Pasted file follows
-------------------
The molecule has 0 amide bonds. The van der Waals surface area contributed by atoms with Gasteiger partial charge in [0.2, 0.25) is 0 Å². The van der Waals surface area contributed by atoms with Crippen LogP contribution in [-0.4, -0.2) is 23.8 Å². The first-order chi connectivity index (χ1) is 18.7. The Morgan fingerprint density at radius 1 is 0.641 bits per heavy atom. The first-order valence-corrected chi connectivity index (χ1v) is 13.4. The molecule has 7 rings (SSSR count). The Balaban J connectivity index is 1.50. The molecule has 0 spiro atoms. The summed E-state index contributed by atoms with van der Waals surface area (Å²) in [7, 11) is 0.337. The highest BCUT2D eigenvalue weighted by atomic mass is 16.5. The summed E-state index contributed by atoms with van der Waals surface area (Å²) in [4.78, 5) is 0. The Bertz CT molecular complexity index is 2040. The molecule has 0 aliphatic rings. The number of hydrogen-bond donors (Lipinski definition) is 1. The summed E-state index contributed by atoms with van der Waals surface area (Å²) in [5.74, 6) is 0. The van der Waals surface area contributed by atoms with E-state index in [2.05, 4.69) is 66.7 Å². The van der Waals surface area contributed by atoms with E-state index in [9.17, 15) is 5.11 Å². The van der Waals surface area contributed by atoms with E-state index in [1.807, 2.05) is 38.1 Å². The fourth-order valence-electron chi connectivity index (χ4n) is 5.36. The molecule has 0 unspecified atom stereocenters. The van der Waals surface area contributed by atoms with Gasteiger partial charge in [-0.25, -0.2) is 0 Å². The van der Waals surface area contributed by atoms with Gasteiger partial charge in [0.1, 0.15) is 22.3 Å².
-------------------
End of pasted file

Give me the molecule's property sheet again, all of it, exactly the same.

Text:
The molecule has 0 amide bonds. The van der Waals surface area contributed by atoms with Gasteiger partial charge in [0.2, 0.25) is 0 Å². The van der Waals surface area contributed by atoms with Crippen LogP contribution in [-0.4, -0.2) is 23.8 Å². The first-order chi connectivity index (χ1) is 18.7. The Morgan fingerprint density at radius 1 is 0.641 bits per heavy atom. The first-order valence-corrected chi connectivity index (χ1v) is 13.4. The molecule has 7 rings (SSSR count). The Balaban J connectivity index is 1.50. The molecule has 0 spiro atoms. The summed E-state index contributed by atoms with van der Waals surface area (Å²) in [7, 11) is 0.337. The highest BCUT2D eigenvalue weighted by atomic mass is 16.5. The summed E-state index contributed by atoms with van der Waals surface area (Å²) in [4.78, 5) is 0. The Bertz CT molecular complexity index is 2040. The molecule has 0 aliphatic rings. The number of hydrogen-bond donors (Lipinski definition) is 1. The summed E-state index contributed by atoms with van der Waals surface area (Å²) in [5.74, 6) is 0. The van der Waals surface area contributed by atoms with E-state index in [2.05, 4.69) is 66.7 Å². The van der Waals surface area contributed by atoms with E-state index in [9.17, 15) is 5.11 Å². The van der Waals surface area contributed by atoms with E-state index in [1.807, 2.05) is 38.1 Å². The fourth-order valence-electron chi connectivity index (χ4n) is 5.36. The molecule has 0 unspecified atom stereocenters. The van der Waals surface area contributed by atoms with Gasteiger partial charge in [-0.25, -0.2) is 0 Å². The van der Waals surface area contributed by atoms with Gasteiger partial charge in [0.1, 0.15) is 22.3 Å².